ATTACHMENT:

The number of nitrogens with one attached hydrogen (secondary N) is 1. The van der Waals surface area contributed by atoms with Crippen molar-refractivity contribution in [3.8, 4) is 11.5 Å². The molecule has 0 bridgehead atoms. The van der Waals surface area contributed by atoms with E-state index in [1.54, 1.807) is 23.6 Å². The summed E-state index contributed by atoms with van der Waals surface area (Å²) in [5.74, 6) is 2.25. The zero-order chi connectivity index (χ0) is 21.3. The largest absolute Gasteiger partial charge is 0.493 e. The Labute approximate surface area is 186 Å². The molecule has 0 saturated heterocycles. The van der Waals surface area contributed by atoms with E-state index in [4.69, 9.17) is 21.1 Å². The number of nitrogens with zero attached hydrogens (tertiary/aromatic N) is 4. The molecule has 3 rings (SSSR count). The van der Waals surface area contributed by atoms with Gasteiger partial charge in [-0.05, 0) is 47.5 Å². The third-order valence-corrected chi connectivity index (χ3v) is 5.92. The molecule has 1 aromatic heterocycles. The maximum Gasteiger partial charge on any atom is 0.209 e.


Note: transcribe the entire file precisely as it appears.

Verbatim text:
The number of nitrogens with one attached hydrogen (secondary N) is 1. The van der Waals surface area contributed by atoms with Crippen molar-refractivity contribution in [3.8, 4) is 11.5 Å². The molecule has 0 bridgehead atoms. The van der Waals surface area contributed by atoms with E-state index in [1.54, 1.807) is 23.6 Å². The summed E-state index contributed by atoms with van der Waals surface area (Å²) in [5.74, 6) is 2.25. The zero-order chi connectivity index (χ0) is 21.3. The largest absolute Gasteiger partial charge is 0.493 e. The Labute approximate surface area is 186 Å². The molecule has 0 saturated heterocycles. The van der Waals surface area contributed by atoms with E-state index in [4.69, 9.17) is 21.1 Å². The number of nitrogens with zero attached hydrogens (tertiary/aromatic N) is 4. The molecule has 3 rings (SSSR count). The van der Waals surface area contributed by atoms with Gasteiger partial charge in [-0.05, 0) is 47.5 Å². The third-order valence-corrected chi connectivity index (χ3v) is 5.92. The molecule has 1 aromatic heterocycles. The maximum Gasteiger partial charge on any atom is 0.209 e.